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Handling Configuration Changes by Decoupling the View from the Model

Author: Alex Leffelman
Published? true
FormatLanguage: WikiFormat

Problem:

When your device's configuration changes (most frequently due to an orientation change), your Activity is destroyed and recreated, making state information difficult to maintain.

Solution:

Decouple your user interface from your data model so that the destruction of your Activity doesn't affect your state data.

Discussion:

It's a situation that every Android developer runs into with their very first application: "My application works great, but when I change my phone's orientation everything resets!"

By design, when a device's configuration (read: orientation) changes, the Android UI Framework destroys the current Activity and recreates it for the new configuration. This enables the designer to optimize the layout for different screen orientations and sizes. However, this causes a problem for the developer who wishes to maintain the state of the Activity as it was before the orientation change destroyed the screen. Attempting to solve this problem can lead to many complicated solutions, some more graceful than others. But if we take a step back and design our application wisely, we can write cleaner, more robust code that makes life easier for everyone.

A Graphical User Interface (GUI) is exactly what its name describes. It is a graphical representation of an underlying data model that allows the user to interface with and manipulate the data. It is NOT the data model itself. Let's talk our way through an example to illustrate why that is an important point to make.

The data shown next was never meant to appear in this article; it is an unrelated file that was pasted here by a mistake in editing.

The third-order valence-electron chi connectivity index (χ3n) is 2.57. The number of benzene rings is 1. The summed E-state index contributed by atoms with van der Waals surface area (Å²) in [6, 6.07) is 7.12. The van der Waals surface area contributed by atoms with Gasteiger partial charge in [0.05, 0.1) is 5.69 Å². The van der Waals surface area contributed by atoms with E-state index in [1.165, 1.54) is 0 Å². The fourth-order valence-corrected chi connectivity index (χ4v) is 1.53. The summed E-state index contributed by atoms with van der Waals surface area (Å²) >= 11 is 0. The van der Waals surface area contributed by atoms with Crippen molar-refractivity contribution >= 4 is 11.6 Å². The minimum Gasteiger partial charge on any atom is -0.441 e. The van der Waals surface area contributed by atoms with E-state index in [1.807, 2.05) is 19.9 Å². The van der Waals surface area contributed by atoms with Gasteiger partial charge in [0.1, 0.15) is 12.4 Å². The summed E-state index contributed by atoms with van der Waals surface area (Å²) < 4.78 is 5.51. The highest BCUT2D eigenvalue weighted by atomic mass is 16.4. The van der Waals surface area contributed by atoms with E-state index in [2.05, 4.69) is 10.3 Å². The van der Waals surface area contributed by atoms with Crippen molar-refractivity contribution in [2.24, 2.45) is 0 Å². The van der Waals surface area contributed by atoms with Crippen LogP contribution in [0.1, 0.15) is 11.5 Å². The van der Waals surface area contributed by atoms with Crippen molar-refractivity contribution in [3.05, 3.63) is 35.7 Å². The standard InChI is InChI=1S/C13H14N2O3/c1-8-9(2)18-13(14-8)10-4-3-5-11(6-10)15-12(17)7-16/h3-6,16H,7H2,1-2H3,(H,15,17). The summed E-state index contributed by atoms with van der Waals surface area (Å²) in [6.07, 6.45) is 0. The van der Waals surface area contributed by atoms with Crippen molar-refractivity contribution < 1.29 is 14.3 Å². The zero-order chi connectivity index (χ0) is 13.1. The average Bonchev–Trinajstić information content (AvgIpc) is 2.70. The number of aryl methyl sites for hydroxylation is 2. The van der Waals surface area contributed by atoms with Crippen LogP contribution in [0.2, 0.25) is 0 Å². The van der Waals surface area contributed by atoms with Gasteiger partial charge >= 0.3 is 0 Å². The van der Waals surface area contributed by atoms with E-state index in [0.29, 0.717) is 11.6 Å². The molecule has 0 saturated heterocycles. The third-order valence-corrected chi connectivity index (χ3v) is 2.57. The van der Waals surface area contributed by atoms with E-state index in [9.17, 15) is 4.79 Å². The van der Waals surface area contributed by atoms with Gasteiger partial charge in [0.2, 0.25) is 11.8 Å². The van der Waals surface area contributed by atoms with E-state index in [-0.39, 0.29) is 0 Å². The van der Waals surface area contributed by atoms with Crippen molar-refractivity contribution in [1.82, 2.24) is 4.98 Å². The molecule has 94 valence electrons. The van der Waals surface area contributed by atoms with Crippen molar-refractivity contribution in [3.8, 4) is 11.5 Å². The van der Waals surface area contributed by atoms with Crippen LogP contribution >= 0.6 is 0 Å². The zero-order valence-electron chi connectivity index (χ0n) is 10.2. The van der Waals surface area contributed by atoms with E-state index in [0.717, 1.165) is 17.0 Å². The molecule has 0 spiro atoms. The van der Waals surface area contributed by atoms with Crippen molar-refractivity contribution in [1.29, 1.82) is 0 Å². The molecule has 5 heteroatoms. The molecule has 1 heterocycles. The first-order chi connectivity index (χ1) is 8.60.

Consider a Tic-Tac-Toe application. A simple main Activity for this would most likely include [at bare minimum] a GridView (with appropriate Adapter) to display the board and a TextView to tell the user whose turn it is. When the user clicks a square in the grid, an appropriate X or O is placed in that grid cell. As a new Android developer, we find it logical to also include a 2-dimensional array containing a representation of the board to store its data so that we can determine if the game is over, and if so, who won.

public class TicTacToeActivity extends Activity {
    
    private TicTacToeState[][] mBoardState;
    
    private GridView mBoard;
    private TextView mTurnText;
    
    @Override
    public void onCreate(Bundle savedInstanceState) {
        
        setContentView(R.layout.main);
        
        mBoardState = new TicTacToeState[3][3];
        
        mBoard = (GridView)findViewById(R.id.board);
        mTurnText = (TextView)findViewById(R.id.turn_text);
        
        // ... Set up Adapter, OnClickListeners, etc, for mBoard.
    }
}

This is easy enough to imagine and implement, and everything works great. Except that when you turn your phone sideways in the middle of an intense round of Tic-Tac-Toe, you have a fresh board staring you in the face and your inevitable victory is postponed. As described earlier, the UI Framework just destroyed your Activity and recreated it, calling onCreate() and resetting the board data.